The preparers and users of financial reports have long clamored for changes in disclosure requirements. Preparers complain of needing to provide excessive and irrelevant disclosures. Investors, of course, would always like to know a little more about where they are committing their money.
The Financial Accounting Standards Board (FASB), which establishes the disclosure standards that the U.S. Securities and Exchange Commission requires public companies meet, has generally been sympathetic to the plight of preparers.
But since the purpose of financial reporting is to protect and inform investors and other stakeholders, standards have generally tended to call for as much useful information as possible. Consequently, footnotes to 10-K filings have grown more than 28 percent in the past six years.
The diverging desires of preparers and stakeholders may have finally gone full circle and met each other in the dense, dark forest of footnotes. The disclosures in financial reports have become so plentiful that users now have a hard time finding what they need to know. Just ask anyone who has read through all 296 pages of Citigroup Inc.'s 2011 annual tome.
FASB RECOGNIZES DISCLOSURE PROBLEM
Recognizing the problem, FASB issued an Invitation to Comment last summer requesting input on a proposal to establish a framework that would help the board decide which disclosures to require and companies to decide which disclosures to provide.
With such a framework in place, the board might be able to weed out unnecessary disclosures from existing standards while avoiding them in future standards. The framework could also guide preparers through the litigious minefield of discretionary decisions about flexible requirements.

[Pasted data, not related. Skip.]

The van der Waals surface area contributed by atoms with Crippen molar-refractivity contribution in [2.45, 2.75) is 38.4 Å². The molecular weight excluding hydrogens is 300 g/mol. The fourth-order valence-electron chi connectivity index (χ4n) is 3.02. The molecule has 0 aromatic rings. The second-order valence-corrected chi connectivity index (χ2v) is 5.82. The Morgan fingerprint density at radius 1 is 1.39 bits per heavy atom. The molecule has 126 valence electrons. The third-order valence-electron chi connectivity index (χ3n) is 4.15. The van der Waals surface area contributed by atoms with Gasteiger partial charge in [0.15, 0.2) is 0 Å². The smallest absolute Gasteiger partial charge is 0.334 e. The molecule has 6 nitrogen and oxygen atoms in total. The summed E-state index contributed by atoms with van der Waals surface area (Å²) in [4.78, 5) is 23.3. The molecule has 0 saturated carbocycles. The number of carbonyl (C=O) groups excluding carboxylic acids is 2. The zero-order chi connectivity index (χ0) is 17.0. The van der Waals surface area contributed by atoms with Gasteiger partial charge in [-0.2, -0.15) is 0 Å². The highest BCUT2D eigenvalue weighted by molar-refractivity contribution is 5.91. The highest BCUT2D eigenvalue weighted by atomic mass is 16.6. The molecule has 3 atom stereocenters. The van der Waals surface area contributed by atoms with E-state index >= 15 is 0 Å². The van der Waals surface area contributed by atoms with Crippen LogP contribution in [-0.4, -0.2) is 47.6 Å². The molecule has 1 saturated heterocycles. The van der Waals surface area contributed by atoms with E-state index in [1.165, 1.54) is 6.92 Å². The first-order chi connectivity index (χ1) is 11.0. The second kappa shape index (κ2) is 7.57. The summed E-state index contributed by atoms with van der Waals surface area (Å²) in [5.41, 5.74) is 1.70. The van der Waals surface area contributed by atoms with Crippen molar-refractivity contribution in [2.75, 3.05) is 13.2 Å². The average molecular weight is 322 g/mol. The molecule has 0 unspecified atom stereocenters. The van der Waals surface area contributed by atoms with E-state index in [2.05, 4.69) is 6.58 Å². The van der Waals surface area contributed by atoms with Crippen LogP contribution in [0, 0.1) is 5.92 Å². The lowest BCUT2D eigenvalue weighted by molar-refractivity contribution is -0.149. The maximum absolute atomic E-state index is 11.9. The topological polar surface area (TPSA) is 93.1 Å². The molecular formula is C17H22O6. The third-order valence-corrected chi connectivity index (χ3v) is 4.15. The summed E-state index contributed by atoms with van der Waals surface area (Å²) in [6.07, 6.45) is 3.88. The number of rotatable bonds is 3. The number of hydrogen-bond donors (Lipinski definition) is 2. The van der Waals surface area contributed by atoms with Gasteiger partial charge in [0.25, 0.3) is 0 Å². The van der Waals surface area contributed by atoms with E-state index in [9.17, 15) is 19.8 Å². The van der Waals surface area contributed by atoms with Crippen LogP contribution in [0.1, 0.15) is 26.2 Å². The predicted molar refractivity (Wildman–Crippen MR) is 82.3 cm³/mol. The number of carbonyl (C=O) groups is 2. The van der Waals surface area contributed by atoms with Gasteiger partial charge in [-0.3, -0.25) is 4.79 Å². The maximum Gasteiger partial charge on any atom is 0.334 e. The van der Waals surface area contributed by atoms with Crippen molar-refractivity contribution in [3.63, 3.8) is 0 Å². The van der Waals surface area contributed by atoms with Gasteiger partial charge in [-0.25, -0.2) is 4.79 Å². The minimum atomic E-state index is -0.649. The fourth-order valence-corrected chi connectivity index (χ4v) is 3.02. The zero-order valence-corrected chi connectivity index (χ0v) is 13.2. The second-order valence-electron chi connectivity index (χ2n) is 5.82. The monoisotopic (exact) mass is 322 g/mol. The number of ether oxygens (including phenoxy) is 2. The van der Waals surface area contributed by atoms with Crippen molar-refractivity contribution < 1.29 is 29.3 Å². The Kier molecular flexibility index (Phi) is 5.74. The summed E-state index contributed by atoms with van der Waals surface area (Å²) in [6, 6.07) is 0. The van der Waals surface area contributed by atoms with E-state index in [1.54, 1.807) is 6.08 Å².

"The FASB's disclosure framework project is intended to improve the effectiveness of disclosures in notes to financial statements by clearly communicating the information that is most important to users of each company's financial statements," an FASB spokesperson said. "A sharper focus on important information has the potential to reduce the volume of disclosures in many cases without eliminating useful information, which benefits financial statement preparers, auditors and users."
The European Financial Reporting Advisory Group (EFRAG), which provides counsel to the European Commission on issues relating to International Financial Reporting Standards (IFRS), is working on a similar project. EFRAG and FASB are cooperating and consulting,...